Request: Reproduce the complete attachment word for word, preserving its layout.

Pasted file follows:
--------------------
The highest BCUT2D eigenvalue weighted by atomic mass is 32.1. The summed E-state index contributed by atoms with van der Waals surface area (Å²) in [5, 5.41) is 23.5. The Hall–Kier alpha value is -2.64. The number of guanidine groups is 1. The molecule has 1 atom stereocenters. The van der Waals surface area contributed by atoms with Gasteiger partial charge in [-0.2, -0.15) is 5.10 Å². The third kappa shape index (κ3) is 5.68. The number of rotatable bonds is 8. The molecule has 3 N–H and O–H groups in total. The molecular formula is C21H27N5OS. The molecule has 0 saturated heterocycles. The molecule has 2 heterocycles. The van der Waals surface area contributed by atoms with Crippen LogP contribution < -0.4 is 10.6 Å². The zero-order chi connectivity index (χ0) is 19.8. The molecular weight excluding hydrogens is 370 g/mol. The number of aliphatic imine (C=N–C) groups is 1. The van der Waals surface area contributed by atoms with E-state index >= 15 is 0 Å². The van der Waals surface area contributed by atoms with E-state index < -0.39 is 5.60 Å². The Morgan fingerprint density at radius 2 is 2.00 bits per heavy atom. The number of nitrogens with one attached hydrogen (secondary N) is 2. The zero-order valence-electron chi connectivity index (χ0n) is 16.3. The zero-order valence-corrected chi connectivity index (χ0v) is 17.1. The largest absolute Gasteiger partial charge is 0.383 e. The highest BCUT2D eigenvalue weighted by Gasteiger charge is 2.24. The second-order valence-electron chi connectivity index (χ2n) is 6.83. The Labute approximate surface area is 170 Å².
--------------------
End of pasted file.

The highest BCUT2D eigenvalue weighted by atomic mass is 32.1. The summed E-state index contributed by atoms with van der Waals surface area (Å²) in [5, 5.41) is 23.5. The Hall–Kier alpha value is -2.64. The number of guanidine groups is 1. The molecule has 1 atom stereocenters. The van der Waals surface area contributed by atoms with Gasteiger partial charge in [-0.2, -0.15) is 5.10 Å². The third kappa shape index (κ3) is 5.68. The number of rotatable bonds is 8. The molecule has 3 N–H and O–H groups in total. The molecular formula is C21H27N5OS. The molecule has 0 saturated heterocycles. The molecule has 2 heterocycles. The van der Waals surface area contributed by atoms with Crippen LogP contribution < -0.4 is 10.6 Å². The zero-order chi connectivity index (χ0) is 19.8. The molecular weight excluding hydrogens is 370 g/mol. The number of aliphatic imine (C=N–C) groups is 1. The van der Waals surface area contributed by atoms with E-state index >= 15 is 0 Å². The van der Waals surface area contributed by atoms with E-state index < -0.39 is 5.60 Å². The Morgan fingerprint density at radius 2 is 2.00 bits per heavy atom. The number of nitrogens with one attached hydrogen (secondary N) is 2. The zero-order valence-electron chi connectivity index (χ0n) is 16.3. The zero-order valence-corrected chi connectivity index (χ0v) is 17.1. The largest absolute Gasteiger partial charge is 0.383 e. The highest BCUT2D eigenvalue weighted by Gasteiger charge is 2.24. The second-order valence-electron chi connectivity index (χ2n) is 6.83. The Labute approximate surface area is 170 Å².